Becky has three Steiff bears, but the little one here is special. It’s the one she grew up with. The big one was a recent gift from me, and I figured that the little one needed to train the larger one on his new human companion.
After yesterday’s wonderful day in the park, I figured there couldn’t be much that could be improved upon. I believe I was wrong!
We started the day doing laundry. Hooray! 🙂 Not exciting, but an essential part of a trip like this. We each packed enough clothes to keep the laundry work to a minimum, shooting for two laundry days.
Since we’re in West Yellowstone MT, there’s only one way to conveniently get into the park, and once you’ve entered, it’s the same 14 miles every time. And after a full day in the park yesterday, we felt like old pros, not necessarily needing to stop for every bison on the side of the road. 🙂 Our goal today was to get to the northeast part of the park, eventually getting to the Lamar Valley.
We made our way to the Canyon Lodge for a little lunch. It was pretty late in the afternoon by the time we’d gotten to the lodge, so the lines were non-existent, but I really get the sense that this part of the park isn’t quite as well-traveled as some of the other parts we visited yesterday. It was nice to see fewer crowds and quieter roads in parts of the park.
While at Canyon Lodge, Darla signed us up with the Yellowstone Association. This group devotes most of the money they bring in to the preservation of Yellowstone, and education of folks about Yellowstone and its beauty. I can’t help but support folks with these goals in mind — were it not for organizations like this, I wouldn’t have places like Yellowstone, Yosemite and others to inspire me and take my breath away.
Another feature of Yellowstone that I’d heard a ton about was the Grand Canyon of Yellowstone. This is a mammoth gorge carved out by the Yellowstone River, visually not unlike the Grand Canyon in Arizona. At one end of the gorge is the Lower Falls, and from Artist Point, you can stare right down the gorge into the falls, probably half-a-mile away. This place was crowded, with every photographic tour stopping to get this classic view of Yellowstone in their cameras. A little patience though, and I was able to get my tripod set up and focus on the beauty of this waterfall. This is definitely a place I will visit again, hiking around as much as I can so I can really take it all in.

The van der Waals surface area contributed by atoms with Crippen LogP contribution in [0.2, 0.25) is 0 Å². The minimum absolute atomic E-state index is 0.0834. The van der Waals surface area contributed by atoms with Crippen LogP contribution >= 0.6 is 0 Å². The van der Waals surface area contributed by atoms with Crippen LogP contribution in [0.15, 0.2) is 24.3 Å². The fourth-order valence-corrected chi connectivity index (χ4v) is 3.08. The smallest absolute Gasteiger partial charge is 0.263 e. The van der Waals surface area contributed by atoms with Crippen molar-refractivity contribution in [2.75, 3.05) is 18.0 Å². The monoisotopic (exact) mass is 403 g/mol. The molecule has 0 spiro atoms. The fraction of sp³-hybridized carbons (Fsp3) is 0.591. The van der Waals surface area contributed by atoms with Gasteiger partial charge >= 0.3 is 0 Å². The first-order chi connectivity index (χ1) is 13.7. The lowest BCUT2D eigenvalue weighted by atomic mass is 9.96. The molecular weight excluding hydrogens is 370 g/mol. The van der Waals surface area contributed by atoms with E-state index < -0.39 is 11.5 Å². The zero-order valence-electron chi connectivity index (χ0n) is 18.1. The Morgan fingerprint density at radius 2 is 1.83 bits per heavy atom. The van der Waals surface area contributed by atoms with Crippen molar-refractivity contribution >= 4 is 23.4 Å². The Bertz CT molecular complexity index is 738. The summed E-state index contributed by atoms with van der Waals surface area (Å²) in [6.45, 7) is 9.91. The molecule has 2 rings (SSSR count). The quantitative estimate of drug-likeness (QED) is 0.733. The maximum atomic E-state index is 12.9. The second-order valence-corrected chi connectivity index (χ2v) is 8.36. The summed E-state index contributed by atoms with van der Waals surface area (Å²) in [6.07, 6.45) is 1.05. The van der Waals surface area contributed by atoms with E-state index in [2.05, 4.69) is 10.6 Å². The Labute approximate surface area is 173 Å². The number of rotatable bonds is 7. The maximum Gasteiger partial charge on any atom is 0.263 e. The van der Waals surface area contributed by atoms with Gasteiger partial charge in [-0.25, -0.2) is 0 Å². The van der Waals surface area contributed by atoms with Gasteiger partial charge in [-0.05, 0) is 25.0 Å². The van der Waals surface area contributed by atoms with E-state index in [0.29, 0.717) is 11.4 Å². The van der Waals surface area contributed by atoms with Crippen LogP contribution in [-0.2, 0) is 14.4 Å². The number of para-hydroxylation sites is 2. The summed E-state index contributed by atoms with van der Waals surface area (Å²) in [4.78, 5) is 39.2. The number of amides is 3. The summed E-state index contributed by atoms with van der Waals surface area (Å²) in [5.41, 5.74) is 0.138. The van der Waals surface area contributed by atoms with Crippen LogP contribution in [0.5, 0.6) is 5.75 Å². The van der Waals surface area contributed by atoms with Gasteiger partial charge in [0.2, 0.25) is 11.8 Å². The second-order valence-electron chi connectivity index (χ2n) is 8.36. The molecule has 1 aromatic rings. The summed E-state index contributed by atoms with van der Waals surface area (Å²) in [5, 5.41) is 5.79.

We’d heard about the Lamar Valley since we arrived at Yellowstone, and it’s being dubbed the Serengeti of Yellowstone. It is a beautiful area — a long way from West Yellowstone, maybe three hours northeast — full of lush vegetation, streams and rivers, and all the wildlife you could possibly want to see. We saw loads of pronghorns, but more importantly, herds and herds of bison.
Any text talking about the Old West will talk about how the plains were black with bison before man nearly eradicated them. While I’m sure our sightings were nowhere close to those described long ago, but it was exciting to us to see these large herds, thriving on the plains. Sio was trying to count them all, and there were easily hundreds of bison visible in the valley. It was a sight to see.
We drove through a lot of the northeastern part of the upper loop of the park through the afternoon, heading toward Mammoth Hot Springs. As we’d heard a ton, just look for the traffic jam, and that’s where the animals are. As we continued around the loop, we came to a dead stop to see…. a black bear! The bear was coming up the hill toward the passenger side of the Jeep, and looked like he was on an intersect course for our vehicle. Becky and Sio got a great view of him before the park rangers started breaking up the traffic jam, and encouraged us to move along. Dunno if the bear would’ve come up to the Jeep or not, but it was one of the more exciting moments of the trip.
We finally got to the Fort Yellowstone/Mammoth Hot Springs area, but we didn’t really stop. This is a living quarters area for folks who run the park, and although there is a visitor center here, we arrived too late to visit it. The Mammoth Hot Springs is a giant, oozing hot spring, towering over any other volcanic-related feature we’ve seen. You can climb it (via boardwalks and stairs), but it was a lot of stairs, and it was too late in the day for us. We did do a “drive-through” on a path that went around the big springs, but it was just gawking for us — no hiking by this point of the day!
With darkness encroaching, we continued our drive toward West Yellowstone… only to see another black bear! This little guy was ambling through the forest, moving away from us, but that didn’t stop a dozen or more cars from pulling over, getting out, and gawking.
After our second bear encounter, we pointed toward West Yellowstone, and despite the late hour we got back to West Yellowstone, the crazy sun was still up… I just can’t get used to how late the sun is up out here!